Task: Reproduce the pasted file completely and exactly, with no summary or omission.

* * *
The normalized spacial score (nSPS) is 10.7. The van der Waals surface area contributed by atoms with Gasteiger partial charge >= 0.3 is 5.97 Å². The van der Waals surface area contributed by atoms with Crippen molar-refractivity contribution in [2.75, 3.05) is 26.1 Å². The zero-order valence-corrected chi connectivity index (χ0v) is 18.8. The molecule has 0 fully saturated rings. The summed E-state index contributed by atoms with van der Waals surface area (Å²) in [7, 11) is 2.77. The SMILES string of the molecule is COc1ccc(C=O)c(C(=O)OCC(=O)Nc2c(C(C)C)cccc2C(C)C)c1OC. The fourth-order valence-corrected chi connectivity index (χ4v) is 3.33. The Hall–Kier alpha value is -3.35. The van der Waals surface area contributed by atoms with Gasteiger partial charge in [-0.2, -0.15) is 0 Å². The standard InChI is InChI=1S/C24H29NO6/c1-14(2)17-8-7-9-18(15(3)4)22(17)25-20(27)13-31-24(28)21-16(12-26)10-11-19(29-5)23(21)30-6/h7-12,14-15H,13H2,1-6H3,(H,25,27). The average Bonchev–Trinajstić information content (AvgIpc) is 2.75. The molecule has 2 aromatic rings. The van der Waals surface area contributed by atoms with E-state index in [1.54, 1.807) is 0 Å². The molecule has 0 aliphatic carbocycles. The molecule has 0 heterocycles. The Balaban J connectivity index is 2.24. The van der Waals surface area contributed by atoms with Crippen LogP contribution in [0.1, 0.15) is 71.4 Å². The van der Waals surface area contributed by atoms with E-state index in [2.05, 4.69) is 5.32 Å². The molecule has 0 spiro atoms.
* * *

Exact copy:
The normalized spacial score (nSPS) is 10.7. The van der Waals surface area contributed by atoms with Gasteiger partial charge >= 0.3 is 5.97 Å². The van der Waals surface area contributed by atoms with Crippen molar-refractivity contribution in [2.75, 3.05) is 26.1 Å². The zero-order valence-corrected chi connectivity index (χ0v) is 18.8. The molecule has 0 fully saturated rings. The summed E-state index contributed by atoms with van der Waals surface area (Å²) in [7, 11) is 2.77. The SMILES string of the molecule is COc1ccc(C=O)c(C(=O)OCC(=O)Nc2c(C(C)C)cccc2C(C)C)c1OC. The fourth-order valence-corrected chi connectivity index (χ4v) is 3.33. The Hall–Kier alpha value is -3.35. The van der Waals surface area contributed by atoms with Gasteiger partial charge in [-0.2, -0.15) is 0 Å². The standard InChI is InChI=1S/C24H29NO6/c1-14(2)17-8-7-9-18(15(3)4)22(17)25-20(27)13-31-24(28)21-16(12-26)10-11-19(29-5)23(21)30-6/h7-12,14-15H,13H2,1-6H3,(H,25,27). The average Bonchev–Trinajstić information content (AvgIpc) is 2.75. The molecule has 2 aromatic rings. The van der Waals surface area contributed by atoms with E-state index in [1.54, 1.807) is 0 Å². The molecule has 0 aliphatic carbocycles. The molecule has 0 heterocycles. The Balaban J connectivity index is 2.24. The van der Waals surface area contributed by atoms with Crippen LogP contribution in [0.1, 0.15) is 71.4 Å². The van der Waals surface area contributed by atoms with E-state index in [2.05, 4.69) is 5.32 Å². The molecule has 0 spiro atoms.